Linked Questions

43
votes
6answers
16k views

Newton's 3rd law… hitting drywall (which I break) vs hitting a brick (which breaks me)?

According to the Third Newton's law of motion: For every action there is an equal and opposite reaction. So, I understand that if I hit a brick wall with $50\, \mathrm{lbs}$ of force, the brick ...
17
votes
4answers
4k views

Do the Earth and I apply the same gravitational force on each other in GR?

Our high-school teacher told us that the Earth pulls us with some force $F$ and we pull the Earth with the same force $F$. Within Newtonian physics this is true because of Newton's 3rd law, but let’s ...
16
votes
2answers
2k views

Why do people say that Hamilton's principle is all of classical mechanics? How to get Newton's third law?

From the principle of least (or stationary) action, we get that a classical system will evolve according to Euler-Lagrange equations: $$\frac{d}{dt}\bigg (\frac{\partial L}{\partial \dot{q_i}}\bigg) =...
14
votes
4answers
6k views

Does conservation of momentum really imply Newton's third law?

I often heard that conservation of momentum is nothing else than Newton's third law. Ok, If you have only two interacting particles in the universe, this seems to be quite obvious. However if you ...
0
votes
1answer
9k views

Violation of Newton's 3rd law and momentum conservation [closed]

Why and when does Newton's 3rd law violate in relativistic mechanics? Check this link.
6
votes
4answers
819 views

Newton third law and collinearity of forces

I have a doubt on the formulation of Newton third law. When one body exerts a force on a second body, the second body simultaneously exerts a force equal in magnitude and opposite in direction ...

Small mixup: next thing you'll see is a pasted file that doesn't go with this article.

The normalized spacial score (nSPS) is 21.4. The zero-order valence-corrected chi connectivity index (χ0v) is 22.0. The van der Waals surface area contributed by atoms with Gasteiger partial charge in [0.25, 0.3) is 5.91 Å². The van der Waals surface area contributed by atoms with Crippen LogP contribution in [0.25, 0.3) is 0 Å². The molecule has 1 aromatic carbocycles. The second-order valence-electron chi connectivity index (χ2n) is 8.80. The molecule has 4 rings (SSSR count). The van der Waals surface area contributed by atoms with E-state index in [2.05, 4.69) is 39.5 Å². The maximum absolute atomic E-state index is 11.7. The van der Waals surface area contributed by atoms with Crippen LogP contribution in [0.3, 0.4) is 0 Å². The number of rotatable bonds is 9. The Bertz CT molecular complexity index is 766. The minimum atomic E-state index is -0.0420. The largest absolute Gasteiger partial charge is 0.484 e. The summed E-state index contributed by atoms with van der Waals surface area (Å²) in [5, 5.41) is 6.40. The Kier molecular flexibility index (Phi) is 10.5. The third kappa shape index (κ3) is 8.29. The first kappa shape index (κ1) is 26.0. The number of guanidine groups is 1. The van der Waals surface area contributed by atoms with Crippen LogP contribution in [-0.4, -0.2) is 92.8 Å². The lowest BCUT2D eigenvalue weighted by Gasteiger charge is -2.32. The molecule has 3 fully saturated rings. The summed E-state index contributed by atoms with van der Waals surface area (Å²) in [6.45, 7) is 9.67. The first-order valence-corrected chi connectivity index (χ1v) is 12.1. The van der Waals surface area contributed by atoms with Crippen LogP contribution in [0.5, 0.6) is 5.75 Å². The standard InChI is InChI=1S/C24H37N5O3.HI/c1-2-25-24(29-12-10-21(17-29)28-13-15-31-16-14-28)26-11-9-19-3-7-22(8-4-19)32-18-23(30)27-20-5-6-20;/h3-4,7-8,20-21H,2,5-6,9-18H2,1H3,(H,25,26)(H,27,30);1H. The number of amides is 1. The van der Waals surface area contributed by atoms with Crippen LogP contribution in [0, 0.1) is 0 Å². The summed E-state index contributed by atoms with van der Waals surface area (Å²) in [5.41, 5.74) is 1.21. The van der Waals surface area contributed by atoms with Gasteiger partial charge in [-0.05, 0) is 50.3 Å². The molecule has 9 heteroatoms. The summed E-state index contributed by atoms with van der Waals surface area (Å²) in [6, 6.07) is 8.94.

8
votes
3answers
1k views

Where does the reaction to action come from?

Third Newton's law, $F_{1->2} = -F_{2->1}$ So, how does a body react with the same force that it's receiving from the acting body? Is it the electric interactions at the subatomic level? When ...
14
votes
2answers
884 views

Is force a “real thing”, or a tool for explaining changes in measurable phenomena?

My physics text says that force is "an interaction between two bodies or a body and its environment." When an object undergoes acceleration we explain it with a force. But we don't measure force, ...
7
votes
3answers
353 views

Why there is no 3-body (or more generally $N$-body) fundamental force?

Fundamental forces are believed to be two body interactions. However, I found myself if there is no opportunity for a 3-body or more generally $N$-body "fundamental" force. Is there a proof that any ...
0
votes
2answers
537 views

WHY are Newton's Laws true?

Before you close this has a duplicate ! I've read some the related posts on this - but I have slightly different question. A lot of posts on stack exchange have demonstrated that Newton's laws can ...
-1
votes
1answer
674 views

Logical requirement of newton's third law [duplicate]

I'm describing a hypothetical universe. I'm assuming that the first law of newton holds true, that means there exists a inertial reference frame. Now the universe has three bodies. Second law is ...
3
votes
2answers
512 views

Internal potential energy and relative distance of the particle

Today, I read a line in Goldstein Classical mechanics and got confused about one line. To satisfy the strong law of action and reaction, $V_{ij}$ can be a function only of the distance between the ...
2
votes
2answers
78 views

Do internal forces always act along the line joining the particles?

For the rate of change of angular momentum of a system to be equal to the torque due to external forces, the torque due to internal forces should be zero. This will mathematically be possible only ...
0
votes
2answers
567 views

Conservation of linear momentum (classical mechanics and special relativity)

How did Newton deduce the law of conservation of linear momentum? Can it be derived only by Newton's laws, or does it follow from practical experiments? If the law of conservation of linear momentum ...
2
votes
0answers
348 views

N-body forces in classical mechanics

For a system of two interacting particles 1, 2 we get from the conservation of momentum $$ \dot{\bf{p_1}} + \dot{\bf{p_2}} = 0$$ ...

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